Warren's claim as Native American opens debate over ethnic ties
By Bill Kirk
It's a charge Warren refutes, saying that she made the designation because she was reaching out to make a connection with people who may have a similar background.
When asked if she took advantage of so-called "box-checking" she said, "I worked hard for every job I got. I was hired because of the work I've done."
Whatever her reason, fraudulent designation of Native American ancestry is frowned upon as unethical, although it doesn't appear to be illegal.
But it should be, says Jim Peters, the executive director of the state Commission on Indian Affairs.
Peters, himself a member of the Mashpee Wampanoag tribe, said the practice was common during the heyday of affirmative action, but is less common now. He noted that if Warren was simply trying to assert her connection to her native American roots, that's fine. But if she was using it to gain an advantage on job applications, that's not.
"There should be a law against it," he said. "People have a right to embrace the fact they have Native American in their ancestry. If they have a connection, we don't hold it against them."
But, he added, "It depends on what you want to do with it."
That's precisely what the Coalition of Bar Associations of Color was getting at when they passed a "Resolution on Academic Ethnic Fraud" last July. The resolution, signed by the presidents of the Hispanic, Asian, Native American and National bar associations, states, among other things, that "fraudulent self-identification as Native American on applications for higher education ... is particularly pervasive among undergraduate and law school applicants."
It goes on to say the phenomenon is "so pervasive, it is commonly understood and referred to within the Native American Community as 'box-checking.'"
By Rob Capriccioso
Many American families claim Native ancestry, but have not done the research to back it up, which doesn’t mean they aren’t Native, of course, but for a person in Warren’s position, Indians in the world of academia say it would have been desirable and appropriate for her to learn more about her roots before checking any boxes. “It’s what we ask of our candidates,” says Warrior, a citizen of the Osage Nation, who notes that his program has published an official statement entitled Identity and Academic Integrity. “Too often, we realize, American Indian studies as a field of academic inquiry has failed to live up to its potential at least in part because of the presence of scholars who misrepresent themselves and their ties to the Native world,” the statement reads in part.
While Warren was never a professor of Native studies, Warrior says it is still important for all college programs to be clear and honest about what they are trying to achieve when promoting diversity. In the case of Warren, Harvard was definitely willing to promote her as Native–its spokesman was quoted in the Harvard Crimson in 1996 as calling her American Indian–but it didn’t really seem to think that was important. She wasn’t exploring tribal law in her legal teaching, and she wasn’t doing any research on or writing about Indian topics. What seems clear now is that she was simply being counted by the college as Native to appease critics who have long criticized Harvard Law School for its lack of diversity. “It seems self-serving,” Warrior says. “And it really did nothing to help Native American students, communities, or faculty, if that was the intention.”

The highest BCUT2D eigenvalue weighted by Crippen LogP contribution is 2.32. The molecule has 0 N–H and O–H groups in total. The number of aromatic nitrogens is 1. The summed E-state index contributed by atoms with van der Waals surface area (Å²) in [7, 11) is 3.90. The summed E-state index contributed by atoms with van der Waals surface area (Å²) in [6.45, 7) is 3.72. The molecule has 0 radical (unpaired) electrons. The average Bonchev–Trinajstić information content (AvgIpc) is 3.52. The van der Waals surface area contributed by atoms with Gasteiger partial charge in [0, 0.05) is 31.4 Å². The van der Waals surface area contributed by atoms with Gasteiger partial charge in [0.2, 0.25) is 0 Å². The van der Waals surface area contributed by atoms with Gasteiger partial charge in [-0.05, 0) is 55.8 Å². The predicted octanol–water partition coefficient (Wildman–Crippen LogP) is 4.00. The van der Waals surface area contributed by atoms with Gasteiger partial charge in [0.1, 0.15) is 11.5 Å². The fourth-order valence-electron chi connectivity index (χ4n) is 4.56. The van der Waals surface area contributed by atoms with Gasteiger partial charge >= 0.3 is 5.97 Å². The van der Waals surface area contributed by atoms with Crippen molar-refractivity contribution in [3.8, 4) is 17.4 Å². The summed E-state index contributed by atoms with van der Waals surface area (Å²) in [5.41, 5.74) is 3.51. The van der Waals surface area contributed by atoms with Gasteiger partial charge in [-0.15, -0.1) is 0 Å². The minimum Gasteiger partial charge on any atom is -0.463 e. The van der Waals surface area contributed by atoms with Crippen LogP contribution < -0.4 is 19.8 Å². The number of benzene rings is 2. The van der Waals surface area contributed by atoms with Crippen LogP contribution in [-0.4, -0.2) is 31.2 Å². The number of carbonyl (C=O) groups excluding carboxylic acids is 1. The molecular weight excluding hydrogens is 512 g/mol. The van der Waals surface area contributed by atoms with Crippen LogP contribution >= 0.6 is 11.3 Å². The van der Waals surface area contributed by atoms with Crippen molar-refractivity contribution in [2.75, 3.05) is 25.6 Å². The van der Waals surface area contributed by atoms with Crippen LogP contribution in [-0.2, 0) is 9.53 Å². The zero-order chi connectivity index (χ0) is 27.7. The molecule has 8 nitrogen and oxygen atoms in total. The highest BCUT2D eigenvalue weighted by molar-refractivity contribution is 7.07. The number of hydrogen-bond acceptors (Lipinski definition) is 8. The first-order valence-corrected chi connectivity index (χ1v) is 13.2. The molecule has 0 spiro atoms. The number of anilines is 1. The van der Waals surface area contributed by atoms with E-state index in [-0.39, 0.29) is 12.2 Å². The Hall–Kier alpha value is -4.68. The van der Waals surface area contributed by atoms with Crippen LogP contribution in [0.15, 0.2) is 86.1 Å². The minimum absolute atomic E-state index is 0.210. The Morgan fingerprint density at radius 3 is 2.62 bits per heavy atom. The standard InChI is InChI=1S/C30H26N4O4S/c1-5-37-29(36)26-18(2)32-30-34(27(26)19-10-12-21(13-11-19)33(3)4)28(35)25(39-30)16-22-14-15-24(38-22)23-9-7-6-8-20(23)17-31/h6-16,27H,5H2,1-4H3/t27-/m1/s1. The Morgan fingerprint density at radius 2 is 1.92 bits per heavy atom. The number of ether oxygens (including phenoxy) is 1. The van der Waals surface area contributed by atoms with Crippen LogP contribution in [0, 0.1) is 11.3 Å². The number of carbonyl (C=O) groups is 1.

Warren must have been thinking about such concerns in the mid-1990s when she decided to stop including herself as a minority in the directories. She told reporters on May 2 that she originally listed herself that way in order to connect with others like her, “people for whom ‘Native American’ is part of their heritage and part of their hearts. There aren’t a lot of people like me in law teaching. And so I just thought I might find some others. That’s evidently not a particularly good use for the directory because it never happened.” That’s why, she says, that she stopped calling herself a minority in the directories after having done so for almost a decade.
Republican detractors say this is proof she was exploiting a pseudo-Native identity to further her career until she reached the pinnacle, and when she no longer needed that “boost” she dropped it. Warren says that’s false. She was qualified for her position, and the Native aspect didn’t play a role in her hiring, she says, which has been backed up by the Harvard officials who hired her.
By Ross Douthat
A diverse faculty and campus can be a laudable goal. But the point is to build academic communities that actually contain a wide variety of experiences and perspectives, not to wax self-congratulatory because you’ve met a set of ethnic quotas. The story of Elizabeth Warren, “woman of color,” represents a reductio ad absurdum of the latter tendency, which has been all too prevalent in elite universities—giving us affirmative-action programs that benefit West Indian immigrants more than the descendants of slaves, and faculties that include a wider range of skin tones than of political and religious views.
The irony is that Warren herself probably did make Harvard more diverse, since she grew up the daughter of a janitor in Oklahoma—not a typical background, to put it mildly, for Ivy League students and faculty today. But under the academy’s cramped definitions, it was her grandfather’s Cherokee cheekbones, not her blue-collar roots, that led to her citation as a supposed trailblazer.
That isn’t a serious approach to academic diversity, and in an emerging majority-minority America (already visible in the latest Census birth statistics) where almost everyone will be 1/8 something-or-other, it will be an increasingly untenable one as well.